This week’s cheese is a new-but-old Cheshire from H.S. Bourne. I’ll let John Bourne himself describe the cheese:
Our latest adventure into traditional cheese making is in trying to copy the process detailed in a book written in 1845.
We achieve this in the following way:
We use grass fed milk as this was the practice at the time because Cheshire Cheese was made only in the summer months.
We use the minimal quantity of starter culture to add security to the make process, whereas in 1845 reliance was placed on naturally occurring bacteria in the milk, in order to create the required acidity. As this period the rennet used to coagulate the milk was of animal origin which is what we use today.
The development of the curd in the vat is a much slower process and a great deal of patience is required along with good care. We do have the advantage of a thermometer which in 1845 was not widely available. We are able to measure acidity development during cheese making through the use of modern titration, which was not available to cheese makers at the time.
When we are satisfied that the process is completed we add salt to the curd which is then milled and filled into moulds.
The cheese in spring was eaten young but later in the summer the cheese was matured up to 6 months.
Crabtree and Federia are made in Malpas (home of Bourne’s) by Anne Clayton. They are alpine-style cheeses: Gruyere meets Cheshire. Both cheeses are grassy, buttery and smooth. Crabtree is gentler and softer, while the more mature Federia is richer and firmer.
Completing our tour of Leicestershire Handmade is Battlefield Blue. A bit over 200g, it’s an individual blue cheese, as rare as sunshine in Chinley. It has a green/grey rind, like it’s counterpart Jo’s Cheese. Unlike Jo’s it’s pierced, allowing soft blue veins to develop. Creamy, mellow, but with a bite of blue.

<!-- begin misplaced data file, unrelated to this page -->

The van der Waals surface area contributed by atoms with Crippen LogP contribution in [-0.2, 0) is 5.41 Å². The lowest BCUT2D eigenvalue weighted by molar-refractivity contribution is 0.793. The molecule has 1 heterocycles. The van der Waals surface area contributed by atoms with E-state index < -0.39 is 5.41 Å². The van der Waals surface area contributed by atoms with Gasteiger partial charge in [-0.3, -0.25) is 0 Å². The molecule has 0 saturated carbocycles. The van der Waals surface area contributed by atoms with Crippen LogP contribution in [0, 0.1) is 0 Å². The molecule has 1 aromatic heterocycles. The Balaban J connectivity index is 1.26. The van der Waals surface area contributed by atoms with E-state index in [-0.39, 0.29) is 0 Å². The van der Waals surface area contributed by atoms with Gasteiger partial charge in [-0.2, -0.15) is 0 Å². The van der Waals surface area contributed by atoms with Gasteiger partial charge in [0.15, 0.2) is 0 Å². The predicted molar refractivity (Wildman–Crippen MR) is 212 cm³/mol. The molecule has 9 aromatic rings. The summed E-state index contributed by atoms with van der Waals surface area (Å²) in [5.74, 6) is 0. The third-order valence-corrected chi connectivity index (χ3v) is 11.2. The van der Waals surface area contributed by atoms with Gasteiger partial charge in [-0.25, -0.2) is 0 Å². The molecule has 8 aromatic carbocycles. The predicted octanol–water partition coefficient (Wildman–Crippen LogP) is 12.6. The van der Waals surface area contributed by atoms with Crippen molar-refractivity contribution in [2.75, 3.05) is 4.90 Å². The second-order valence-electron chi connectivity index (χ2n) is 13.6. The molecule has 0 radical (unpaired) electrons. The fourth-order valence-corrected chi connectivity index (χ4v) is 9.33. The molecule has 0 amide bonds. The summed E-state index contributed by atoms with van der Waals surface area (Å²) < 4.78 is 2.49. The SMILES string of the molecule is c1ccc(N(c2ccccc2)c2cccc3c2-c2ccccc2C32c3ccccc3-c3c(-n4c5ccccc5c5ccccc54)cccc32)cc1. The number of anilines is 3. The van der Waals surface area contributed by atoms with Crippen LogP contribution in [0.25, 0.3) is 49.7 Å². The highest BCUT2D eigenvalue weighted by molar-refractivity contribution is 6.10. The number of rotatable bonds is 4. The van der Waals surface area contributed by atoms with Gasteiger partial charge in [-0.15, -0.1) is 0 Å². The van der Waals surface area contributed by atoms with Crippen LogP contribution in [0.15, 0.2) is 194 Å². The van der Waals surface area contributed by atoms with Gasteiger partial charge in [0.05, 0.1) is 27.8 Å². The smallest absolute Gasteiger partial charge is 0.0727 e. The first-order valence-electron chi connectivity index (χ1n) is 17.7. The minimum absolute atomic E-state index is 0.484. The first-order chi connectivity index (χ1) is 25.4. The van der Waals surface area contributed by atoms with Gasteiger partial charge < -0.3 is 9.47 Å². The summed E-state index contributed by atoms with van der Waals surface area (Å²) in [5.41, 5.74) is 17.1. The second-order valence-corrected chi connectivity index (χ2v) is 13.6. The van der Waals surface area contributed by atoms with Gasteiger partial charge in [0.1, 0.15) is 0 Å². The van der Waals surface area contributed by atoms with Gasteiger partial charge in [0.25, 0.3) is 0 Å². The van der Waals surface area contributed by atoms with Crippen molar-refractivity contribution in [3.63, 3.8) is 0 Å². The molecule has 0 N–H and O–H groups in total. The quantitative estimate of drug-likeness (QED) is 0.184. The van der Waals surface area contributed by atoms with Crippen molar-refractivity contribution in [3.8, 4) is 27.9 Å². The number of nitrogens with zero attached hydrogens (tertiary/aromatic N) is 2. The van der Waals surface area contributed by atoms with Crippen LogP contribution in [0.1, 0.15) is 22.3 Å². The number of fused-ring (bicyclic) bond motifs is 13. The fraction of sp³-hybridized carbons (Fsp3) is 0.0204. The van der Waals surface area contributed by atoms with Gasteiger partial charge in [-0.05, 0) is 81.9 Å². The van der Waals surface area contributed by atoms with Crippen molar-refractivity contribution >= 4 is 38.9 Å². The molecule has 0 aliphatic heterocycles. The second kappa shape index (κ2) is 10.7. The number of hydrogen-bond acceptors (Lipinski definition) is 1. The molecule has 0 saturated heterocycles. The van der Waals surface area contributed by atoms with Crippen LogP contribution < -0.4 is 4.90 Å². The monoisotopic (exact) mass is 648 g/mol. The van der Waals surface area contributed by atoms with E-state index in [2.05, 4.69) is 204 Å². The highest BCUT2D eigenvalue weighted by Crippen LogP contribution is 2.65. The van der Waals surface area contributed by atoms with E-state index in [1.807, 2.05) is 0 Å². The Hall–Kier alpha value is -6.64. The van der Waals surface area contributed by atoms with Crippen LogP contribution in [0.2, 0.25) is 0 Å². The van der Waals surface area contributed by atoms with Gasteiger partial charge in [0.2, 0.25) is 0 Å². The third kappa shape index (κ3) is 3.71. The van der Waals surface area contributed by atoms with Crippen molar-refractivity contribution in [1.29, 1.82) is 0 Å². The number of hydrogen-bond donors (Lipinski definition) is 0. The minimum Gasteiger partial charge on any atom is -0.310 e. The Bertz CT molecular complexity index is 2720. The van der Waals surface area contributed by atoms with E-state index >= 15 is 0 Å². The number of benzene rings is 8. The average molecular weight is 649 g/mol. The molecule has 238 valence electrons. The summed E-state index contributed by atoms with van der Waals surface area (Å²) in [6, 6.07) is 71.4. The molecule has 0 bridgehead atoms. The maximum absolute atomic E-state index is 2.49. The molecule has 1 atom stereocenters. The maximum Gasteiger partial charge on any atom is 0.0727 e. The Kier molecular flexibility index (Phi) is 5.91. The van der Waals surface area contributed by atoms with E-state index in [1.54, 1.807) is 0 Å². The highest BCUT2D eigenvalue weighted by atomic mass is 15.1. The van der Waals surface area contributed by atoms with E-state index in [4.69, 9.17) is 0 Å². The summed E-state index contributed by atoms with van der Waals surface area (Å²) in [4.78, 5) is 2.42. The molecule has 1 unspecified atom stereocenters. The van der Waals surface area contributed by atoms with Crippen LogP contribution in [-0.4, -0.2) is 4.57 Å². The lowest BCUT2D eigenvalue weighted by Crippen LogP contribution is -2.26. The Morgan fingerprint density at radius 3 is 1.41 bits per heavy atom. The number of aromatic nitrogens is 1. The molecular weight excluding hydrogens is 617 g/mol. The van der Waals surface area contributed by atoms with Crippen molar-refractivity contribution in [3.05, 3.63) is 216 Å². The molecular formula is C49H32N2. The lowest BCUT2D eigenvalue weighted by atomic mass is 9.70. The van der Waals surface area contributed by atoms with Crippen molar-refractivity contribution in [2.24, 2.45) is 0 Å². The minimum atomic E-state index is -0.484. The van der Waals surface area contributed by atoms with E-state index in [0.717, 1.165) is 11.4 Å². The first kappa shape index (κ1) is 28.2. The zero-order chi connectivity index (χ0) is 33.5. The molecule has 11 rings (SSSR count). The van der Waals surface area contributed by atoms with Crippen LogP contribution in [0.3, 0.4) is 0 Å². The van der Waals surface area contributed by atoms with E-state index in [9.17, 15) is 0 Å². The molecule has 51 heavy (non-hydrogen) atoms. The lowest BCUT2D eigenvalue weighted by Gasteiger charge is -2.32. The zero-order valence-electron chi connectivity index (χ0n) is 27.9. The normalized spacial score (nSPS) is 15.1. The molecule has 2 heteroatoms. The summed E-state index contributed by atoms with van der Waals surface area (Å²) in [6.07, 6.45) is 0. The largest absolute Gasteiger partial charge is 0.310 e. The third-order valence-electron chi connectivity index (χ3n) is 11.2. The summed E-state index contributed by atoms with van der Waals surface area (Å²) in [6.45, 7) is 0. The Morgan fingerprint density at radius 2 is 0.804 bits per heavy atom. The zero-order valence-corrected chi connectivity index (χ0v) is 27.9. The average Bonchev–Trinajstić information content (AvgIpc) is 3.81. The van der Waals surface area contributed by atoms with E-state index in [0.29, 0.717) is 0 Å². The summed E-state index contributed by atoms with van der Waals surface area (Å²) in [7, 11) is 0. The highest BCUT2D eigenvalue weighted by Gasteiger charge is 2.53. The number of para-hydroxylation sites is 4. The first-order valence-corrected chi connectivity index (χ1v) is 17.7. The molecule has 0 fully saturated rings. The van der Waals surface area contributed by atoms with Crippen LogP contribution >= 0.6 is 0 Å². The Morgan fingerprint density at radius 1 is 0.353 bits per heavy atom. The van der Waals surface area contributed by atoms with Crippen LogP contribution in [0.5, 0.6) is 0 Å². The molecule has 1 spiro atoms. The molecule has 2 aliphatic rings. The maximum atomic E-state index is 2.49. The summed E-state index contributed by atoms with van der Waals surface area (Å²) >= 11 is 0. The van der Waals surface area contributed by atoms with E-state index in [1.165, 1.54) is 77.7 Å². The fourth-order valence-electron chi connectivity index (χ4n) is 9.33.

The Jo of “Jo’s Cheese” is half of Jo and David Clarke, who make these delicacies. This week’s offering is soft, creamy and delicate, but with a blue bite. “But it’s not blue” I hear you cry. Well, the unpasteurised milk is heated in a small vat and a blue Penicillium mould is added. However, the cheese is not the pierced (unlike their Battlefield Blue) which would encourage the veins to develop. The cheese is then ripened in high humidity, to allow a wonderful greeny grey rind to form.
Jo and David Clarke are famous for their Sparkenhoe, the only farmhouse Red Leicester made in the county. But
the make other cheeses on the farm too. The first addition was Battlefield Blue, primarily to give them something else to sell at farmers’ markets! Others followed, such as Jo’s Cheese, Sparkenhoe Blue, and — according to a recent Radio 4 program — soon to include a Stilton.
Bosworth Field is a made on the farm with unpasteurised milk. It’s a wonderful mould-ripened cheese, semi-soft with a white crumbly centre getting softer towards the grey mould.
It’s made with the raw milk from the dairy cows and is made in a small vat. The milk is heated gently and the curds are cut by hand and allowed to pitch for an hour, the curds are then placed in 5kg moulds and pressed gently over night and the following day placed in a brine bath. The cheese is then ripened for 2–3 months when the rind forms, sometimes taking on a gorgeous wrinkly appearance.
The name derives from the Battle of Bosworth Field, the final battle in the War of the Roses. The victory for the Lancastrians led to their leader, Henry, becoming the first Tudor king. The battle was thought to have been fought near Market Bosworth, but more recent surveys revealed it to have been two miles south-west of there, with part of the battleground being within the Clarke’s farm in Upton!